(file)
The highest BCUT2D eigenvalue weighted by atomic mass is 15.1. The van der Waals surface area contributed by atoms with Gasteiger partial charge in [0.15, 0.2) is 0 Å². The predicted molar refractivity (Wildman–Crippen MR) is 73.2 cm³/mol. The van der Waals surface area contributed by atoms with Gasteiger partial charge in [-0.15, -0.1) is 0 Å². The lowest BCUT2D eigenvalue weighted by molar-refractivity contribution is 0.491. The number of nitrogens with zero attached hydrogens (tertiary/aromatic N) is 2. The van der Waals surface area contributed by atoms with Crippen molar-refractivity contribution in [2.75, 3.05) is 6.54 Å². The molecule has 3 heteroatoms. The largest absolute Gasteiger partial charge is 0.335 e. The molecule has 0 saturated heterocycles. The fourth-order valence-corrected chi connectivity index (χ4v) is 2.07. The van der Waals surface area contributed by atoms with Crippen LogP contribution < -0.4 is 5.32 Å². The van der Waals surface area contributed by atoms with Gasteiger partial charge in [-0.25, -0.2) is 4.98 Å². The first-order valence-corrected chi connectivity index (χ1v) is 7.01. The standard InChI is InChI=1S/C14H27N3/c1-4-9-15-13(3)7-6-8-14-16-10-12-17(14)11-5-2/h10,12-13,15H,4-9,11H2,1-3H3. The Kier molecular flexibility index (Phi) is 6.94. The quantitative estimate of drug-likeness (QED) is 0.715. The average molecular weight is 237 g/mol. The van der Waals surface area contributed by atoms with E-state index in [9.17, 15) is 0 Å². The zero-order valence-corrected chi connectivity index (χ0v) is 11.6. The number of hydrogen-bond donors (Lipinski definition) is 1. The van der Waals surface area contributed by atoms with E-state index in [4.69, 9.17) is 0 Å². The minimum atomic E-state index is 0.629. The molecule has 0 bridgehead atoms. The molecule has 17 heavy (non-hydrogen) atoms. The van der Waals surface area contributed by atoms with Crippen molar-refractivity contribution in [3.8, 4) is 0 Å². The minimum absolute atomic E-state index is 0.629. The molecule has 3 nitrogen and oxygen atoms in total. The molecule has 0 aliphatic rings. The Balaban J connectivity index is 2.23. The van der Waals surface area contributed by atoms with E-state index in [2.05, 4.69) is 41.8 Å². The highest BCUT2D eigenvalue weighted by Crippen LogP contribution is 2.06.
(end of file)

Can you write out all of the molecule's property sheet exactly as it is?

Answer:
The highest BCUT2D eigenvalue weighted by atomic mass is 15.1. The van der Waals surface area contributed by atoms with Gasteiger partial charge in [0.15, 0.2) is 0 Å². The predicted molar refractivity (Wildman–Crippen MR) is 73.2 cm³/mol. The van der Waals surface area contributed by atoms with Gasteiger partial charge in [-0.15, -0.1) is 0 Å². The lowest BCUT2D eigenvalue weighted by molar-refractivity contribution is 0.491. The number of nitrogens with zero attached hydrogens (tertiary/aromatic N) is 2. The van der Waals surface area contributed by atoms with Crippen molar-refractivity contribution in [2.75, 3.05) is 6.54 Å². The molecule has 3 heteroatoms. The largest absolute Gasteiger partial charge is 0.335 e. The molecule has 0 saturated heterocycles. The fourth-order valence-corrected chi connectivity index (χ4v) is 2.07. The van der Waals surface area contributed by atoms with Crippen LogP contribution < -0.4 is 5.32 Å². The van der Waals surface area contributed by atoms with Gasteiger partial charge in [-0.25, -0.2) is 4.98 Å². The first-order valence-corrected chi connectivity index (χ1v) is 7.01. The standard InChI is InChI=1S/C14H27N3/c1-4-9-15-13(3)7-6-8-14-16-10-12-17(14)11-5-2/h10,12-13,15H,4-9,11H2,1-3H3. The Kier molecular flexibility index (Phi) is 6.94. The quantitative estimate of drug-likeness (QED) is 0.715. The average molecular weight is 237 g/mol. The van der Waals surface area contributed by atoms with E-state index in [9.17, 15) is 0 Å². The zero-order valence-corrected chi connectivity index (χ0v) is 11.6. The number of hydrogen-bond donors (Lipinski definition) is 1. The van der Waals surface area contributed by atoms with E-state index in [4.69, 9.17) is 0 Å². The minimum atomic E-state index is 0.629. The molecule has 0 bridgehead atoms. The molecule has 17 heavy (non-hydrogen) atoms. The van der Waals surface area contributed by atoms with Crippen molar-refractivity contribution in [3.8, 4) is 0 Å². The minimum absolute atomic E-state index is 0.629. The molecule has 3 nitrogen and oxygen atoms in total. The molecule has 0 aliphatic rings. The Balaban J connectivity index is 2.23. The van der Waals surface area contributed by atoms with E-state index in [2.05, 4.69) is 41.8 Å². The highest BCUT2D eigenvalue weighted by Crippen LogP contribution is 2.06.